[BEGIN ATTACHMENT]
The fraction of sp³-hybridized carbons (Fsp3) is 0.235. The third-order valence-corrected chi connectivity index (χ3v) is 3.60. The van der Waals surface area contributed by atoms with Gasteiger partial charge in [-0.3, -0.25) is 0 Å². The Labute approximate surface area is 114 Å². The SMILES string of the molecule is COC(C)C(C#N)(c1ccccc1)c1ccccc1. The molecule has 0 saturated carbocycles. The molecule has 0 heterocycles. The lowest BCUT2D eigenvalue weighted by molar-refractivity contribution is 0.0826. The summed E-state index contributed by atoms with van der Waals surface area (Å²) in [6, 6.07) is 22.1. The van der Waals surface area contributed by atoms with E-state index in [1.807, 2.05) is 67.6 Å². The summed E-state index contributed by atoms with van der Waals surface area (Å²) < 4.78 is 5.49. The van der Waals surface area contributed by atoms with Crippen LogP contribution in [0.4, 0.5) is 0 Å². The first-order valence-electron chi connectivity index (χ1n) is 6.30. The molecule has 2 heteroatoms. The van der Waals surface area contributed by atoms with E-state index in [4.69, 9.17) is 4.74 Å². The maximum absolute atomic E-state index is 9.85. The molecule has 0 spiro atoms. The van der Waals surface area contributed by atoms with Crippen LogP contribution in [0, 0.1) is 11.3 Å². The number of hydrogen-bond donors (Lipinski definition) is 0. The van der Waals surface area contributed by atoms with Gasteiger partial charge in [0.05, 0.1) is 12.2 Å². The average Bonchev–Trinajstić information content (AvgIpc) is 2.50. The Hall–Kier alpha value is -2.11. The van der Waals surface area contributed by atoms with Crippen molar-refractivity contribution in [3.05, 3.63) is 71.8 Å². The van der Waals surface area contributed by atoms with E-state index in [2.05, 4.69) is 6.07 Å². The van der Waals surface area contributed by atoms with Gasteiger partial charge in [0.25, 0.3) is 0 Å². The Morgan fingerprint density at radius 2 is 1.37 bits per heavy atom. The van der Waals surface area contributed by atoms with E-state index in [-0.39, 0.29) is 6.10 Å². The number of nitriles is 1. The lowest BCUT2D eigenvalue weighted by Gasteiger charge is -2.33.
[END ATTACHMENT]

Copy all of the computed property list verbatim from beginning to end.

The fraction of sp³-hybridized carbons (Fsp3) is 0.235. The third-order valence-corrected chi connectivity index (χ3v) is 3.60. The van der Waals surface area contributed by atoms with Gasteiger partial charge in [-0.3, -0.25) is 0 Å². The Labute approximate surface area is 114 Å². The SMILES string of the molecule is COC(C)C(C#N)(c1ccccc1)c1ccccc1. The molecule has 0 saturated carbocycles. The molecule has 0 heterocycles. The lowest BCUT2D eigenvalue weighted by molar-refractivity contribution is 0.0826. The summed E-state index contributed by atoms with van der Waals surface area (Å²) in [6, 6.07) is 22.1. The van der Waals surface area contributed by atoms with E-state index in [1.807, 2.05) is 67.6 Å². The summed E-state index contributed by atoms with van der Waals surface area (Å²) < 4.78 is 5.49. The van der Waals surface area contributed by atoms with Crippen LogP contribution in [0.4, 0.5) is 0 Å². The first-order valence-electron chi connectivity index (χ1n) is 6.30. The molecule has 2 heteroatoms. The van der Waals surface area contributed by atoms with E-state index in [4.69, 9.17) is 4.74 Å². The maximum absolute atomic E-state index is 9.85. The molecule has 0 spiro atoms. The van der Waals surface area contributed by atoms with Crippen LogP contribution in [0, 0.1) is 11.3 Å². The number of hydrogen-bond donors (Lipinski definition) is 0. The van der Waals surface area contributed by atoms with Gasteiger partial charge in [0.05, 0.1) is 12.2 Å². The average Bonchev–Trinajstić information content (AvgIpc) is 2.50. The Hall–Kier alpha value is -2.11. The van der Waals surface area contributed by atoms with Crippen molar-refractivity contribution in [3.05, 3.63) is 71.8 Å². The van der Waals surface area contributed by atoms with E-state index in [2.05, 4.69) is 6.07 Å². The van der Waals surface area contributed by atoms with Gasteiger partial charge in [0.25, 0.3) is 0 Å². The Morgan fingerprint density at radius 2 is 1.37 bits per heavy atom. The van der Waals surface area contributed by atoms with E-state index in [-0.39, 0.29) is 6.10 Å². The number of nitriles is 1. The lowest BCUT2D eigenvalue weighted by Gasteiger charge is -2.33.